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China Economic Watch

China Rebalancing Update—Q4 2012

by | January 24th, 2013 | 03:15 pm

With the release of fourth quarter 2012 economic data, we can give an update on the economic rebalancing in China. For an explanation of these indicators and why they are important, refer back to our original post on the topic.

1. Urban Disposable Income Growing Faster than GDP

Urban disposable income continued to grow moderately faster than GDP in the fourth quarter of 2012. We have switched to using real growth rates for both GDP and disposable income for this indicator to avoid inflation distortions. Disposable income grew at 9.6 percent, versus 7.8 percent for GDP. The gap between the two was slightly smaller than in the third quarter. This indicator remains slightly positive, and it remains to be seen whether disposable income can continue to remain ahead if GDP growth recovers.

Indicator = Slightly Positive (4/5)

Figure 1 GDP and disposable income percent growth, year over year (ytd.)



2. Positive Real Interest Rates on Deposits

Interest rates remain positive on one-year deposits, but only barely. The pickup in inflation during the fourth quarter lowered the real interest rate on one-year deposits to only 0.5 percent. As we pointed out last time, any further increase in inflation has the potential to push real interest rates back into negative territory. This indicator remains slightly positive with a strong possibility of being downgraded next quarter.

Indicator = Slightly Positive (4/5)

Figure 2 Real interest rate on one-year deposits

Real Int Rate


3. Residential Real Estate Investment Growing at a Slower Pace than GDP

Residential real estate continued to grow faster than GDP, but only slightly. This indicator remains in nominal terms because we do not have a residential real estate investment series in real terms. The gap in nominal growth rate between the two was 1.6 percent, larger than in the third quarter but still much smaller than in the past. This indicator remains neutral at this point. Any relaxation in the government housing policy could push it back into negative territory.

Indicator = Neutral (3/5)

Figure 3 GDP and residential real estate investment percent growth, year over year (ytd.) 

GDP & Res Real Estate Inv


4. Loans to Small Enterprises Growing Faster than Total Enterprise Loans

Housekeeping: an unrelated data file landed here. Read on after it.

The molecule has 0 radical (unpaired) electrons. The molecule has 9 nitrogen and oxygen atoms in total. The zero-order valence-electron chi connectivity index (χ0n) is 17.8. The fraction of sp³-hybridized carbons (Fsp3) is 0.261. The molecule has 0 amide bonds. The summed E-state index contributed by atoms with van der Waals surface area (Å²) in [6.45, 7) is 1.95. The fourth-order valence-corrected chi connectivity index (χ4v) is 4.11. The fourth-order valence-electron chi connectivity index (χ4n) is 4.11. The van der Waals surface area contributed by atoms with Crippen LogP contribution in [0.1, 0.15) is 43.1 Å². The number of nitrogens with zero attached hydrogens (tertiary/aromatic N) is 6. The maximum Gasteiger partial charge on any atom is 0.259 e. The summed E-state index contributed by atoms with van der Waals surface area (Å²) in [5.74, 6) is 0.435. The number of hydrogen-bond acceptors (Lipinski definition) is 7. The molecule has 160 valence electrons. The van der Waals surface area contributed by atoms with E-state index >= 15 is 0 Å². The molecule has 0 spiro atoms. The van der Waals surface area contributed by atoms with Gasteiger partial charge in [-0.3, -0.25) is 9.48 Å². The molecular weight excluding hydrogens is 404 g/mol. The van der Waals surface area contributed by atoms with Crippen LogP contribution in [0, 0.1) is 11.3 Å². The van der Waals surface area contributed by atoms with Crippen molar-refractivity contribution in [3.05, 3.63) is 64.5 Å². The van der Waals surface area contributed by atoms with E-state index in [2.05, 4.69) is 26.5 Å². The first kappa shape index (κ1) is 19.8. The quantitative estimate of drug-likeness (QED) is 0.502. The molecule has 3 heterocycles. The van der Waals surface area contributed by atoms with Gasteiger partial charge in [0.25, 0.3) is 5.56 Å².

Loans to small enterprises continued to grow faster than overall loans. The gap between the two, however, narrowed from 5 percent to 3.2 percent during the fourth quarter. As a result, we are downgrading this indicator to only slightly positive.

Indicator = Slightly Positive (4/5)

 Figure 4 Total enterprise and small enterprise loan percent growth, year over year (ytd.)

Enterprise Loans


5. Growth of the Tertiary Sector Faster than the Secondary Sector

Concerns over divergent inflation between the tertiary and secondary sector have persuaded us to switch from nominal to real growth rates. As a result, the picture changes a bit. The growth of the secondary sector has slowed significantly relative to a year ago. The tertiary sector has recovered modestly since the beginning of the year. For the year, the two sectors grew at exactly the same rate. This indicator is therefore neutral for rebalancing.

Indicator = Neutral (3/5)

Figure 5 Secondary and tertiary sector percent growth, year over year (ytd.)

Sector Growth


Overall: The outlook for Chinese economic rebalancing has worsened modestly as compared to the third quarter. The growth of loans to small enterprises slowed slightly relative to overall enterprise loans. The tertiary sector failed to outpace the growth of the secondary sector when adjusted for inflation. Overall, things are moving in the right direction on most fronts, but at a glacial pace. The slow rate of reform is at odds with the urgent rhetoric that policymakers use when describing the necessity of economic rebalancing. The nascent recovery that appears to have taken hold in the fourth quarter will actually be detrimental to rebalancing if it relies on investment to power growth.

Overall Grade = C (18/25).

Indicator Grading Scale:

Negative = (1/5)

Slightly Negative = (2/5)

Neutral = (3/5)

Slightly Positive = (4/5)

Positive = (5/5)

Comments (3)

  • Pingback: China Economic Watch | Common Sense

  • Matt,

    Thanks for the catch. It’s updated now.

    Nicholas Borst January 24, 2013 | 11:53 pm


    Small addition problem at the end: final score should be 18/25, rather than 20. That’s what brings it down to a C rather than the B it received last quarter. Thanks for the digestable summary of a humongous economic project/problem.

    Matt Sheehan January 24, 2013 | 11:12 pm


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